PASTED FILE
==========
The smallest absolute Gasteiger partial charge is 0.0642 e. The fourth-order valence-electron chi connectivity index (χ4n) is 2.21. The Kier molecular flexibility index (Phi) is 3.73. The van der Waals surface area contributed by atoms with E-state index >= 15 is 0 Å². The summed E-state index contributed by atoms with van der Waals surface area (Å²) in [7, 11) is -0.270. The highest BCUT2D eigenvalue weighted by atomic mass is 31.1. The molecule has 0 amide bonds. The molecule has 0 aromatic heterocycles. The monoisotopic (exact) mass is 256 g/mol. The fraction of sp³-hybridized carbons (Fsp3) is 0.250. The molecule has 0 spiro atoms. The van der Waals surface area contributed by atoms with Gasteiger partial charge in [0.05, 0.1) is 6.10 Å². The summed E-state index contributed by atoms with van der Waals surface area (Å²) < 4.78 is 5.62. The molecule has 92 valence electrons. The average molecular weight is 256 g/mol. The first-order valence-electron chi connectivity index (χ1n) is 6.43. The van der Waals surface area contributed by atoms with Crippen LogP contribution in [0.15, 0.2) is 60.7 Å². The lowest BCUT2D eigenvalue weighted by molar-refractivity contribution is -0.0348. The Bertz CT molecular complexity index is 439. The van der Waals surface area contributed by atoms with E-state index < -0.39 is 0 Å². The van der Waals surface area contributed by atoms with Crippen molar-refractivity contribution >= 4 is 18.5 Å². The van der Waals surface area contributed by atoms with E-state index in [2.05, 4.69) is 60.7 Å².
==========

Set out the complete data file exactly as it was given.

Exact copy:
The smallest absolute Gasteiger partial charge is 0.0642 e. The fourth-order valence-electron chi connectivity index (χ4n) is 2.21. The Kier molecular flexibility index (Phi) is 3.73. The van der Waals surface area contributed by atoms with E-state index >= 15 is 0 Å². The summed E-state index contributed by atoms with van der Waals surface area (Å²) in [7, 11) is -0.270. The highest BCUT2D eigenvalue weighted by atomic mass is 31.1. The molecule has 0 amide bonds. The molecule has 0 aromatic heterocycles. The monoisotopic (exact) mass is 256 g/mol. The fraction of sp³-hybridized carbons (Fsp3) is 0.250. The molecule has 0 spiro atoms. The van der Waals surface area contributed by atoms with Gasteiger partial charge in [0.05, 0.1) is 6.10 Å². The summed E-state index contributed by atoms with van der Waals surface area (Å²) < 4.78 is 5.62. The molecule has 92 valence electrons. The average molecular weight is 256 g/mol. The first-order valence-electron chi connectivity index (χ1n) is 6.43. The van der Waals surface area contributed by atoms with Crippen LogP contribution in [0.15, 0.2) is 60.7 Å². The lowest BCUT2D eigenvalue weighted by molar-refractivity contribution is -0.0348. The Bertz CT molecular complexity index is 439. The van der Waals surface area contributed by atoms with E-state index < -0.39 is 0 Å². The van der Waals surface area contributed by atoms with Crippen molar-refractivity contribution >= 4 is 18.5 Å². The van der Waals surface area contributed by atoms with E-state index in [2.05, 4.69) is 60.7 Å².